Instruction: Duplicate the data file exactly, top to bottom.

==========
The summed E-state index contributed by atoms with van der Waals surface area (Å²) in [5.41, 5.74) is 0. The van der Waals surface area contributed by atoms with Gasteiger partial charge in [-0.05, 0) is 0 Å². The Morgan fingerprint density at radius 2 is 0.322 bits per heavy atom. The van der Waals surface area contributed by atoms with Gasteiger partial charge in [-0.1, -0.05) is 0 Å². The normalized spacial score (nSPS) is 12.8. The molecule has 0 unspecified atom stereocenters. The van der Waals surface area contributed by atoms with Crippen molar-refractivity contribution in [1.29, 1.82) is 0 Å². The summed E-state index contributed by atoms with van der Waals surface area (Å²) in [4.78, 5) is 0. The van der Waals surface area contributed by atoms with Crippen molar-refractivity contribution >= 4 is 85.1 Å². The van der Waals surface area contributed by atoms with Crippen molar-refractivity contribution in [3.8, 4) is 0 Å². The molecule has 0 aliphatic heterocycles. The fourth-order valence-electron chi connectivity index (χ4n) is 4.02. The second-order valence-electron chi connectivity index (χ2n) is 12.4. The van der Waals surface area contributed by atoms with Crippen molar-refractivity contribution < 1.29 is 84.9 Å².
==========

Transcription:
The summed E-state index contributed by atoms with van der Waals surface area (Å²) in [5.41, 5.74) is 0. The van der Waals surface area contributed by atoms with Gasteiger partial charge in [-0.05, 0) is 0 Å². The Morgan fingerprint density at radius 2 is 0.322 bits per heavy atom. The van der Waals surface area contributed by atoms with Gasteiger partial charge in [-0.1, -0.05) is 0 Å². The normalized spacial score (nSPS) is 12.8. The molecule has 0 unspecified atom stereocenters. The van der Waals surface area contributed by atoms with Crippen molar-refractivity contribution in [1.29, 1.82) is 0 Å². The summed E-state index contributed by atoms with van der Waals surface area (Å²) in [4.78, 5) is 0. The van der Waals surface area contributed by atoms with Crippen molar-refractivity contribution >= 4 is 85.1 Å². The van der Waals surface area contributed by atoms with Crippen molar-refractivity contribution in [3.8, 4) is 0 Å². The molecule has 0 aliphatic heterocycles. The fourth-order valence-electron chi connectivity index (χ4n) is 4.02. The second-order valence-electron chi connectivity index (χ2n) is 12.4. The van der Waals surface area contributed by atoms with Crippen molar-refractivity contribution < 1.29 is 84.9 Å².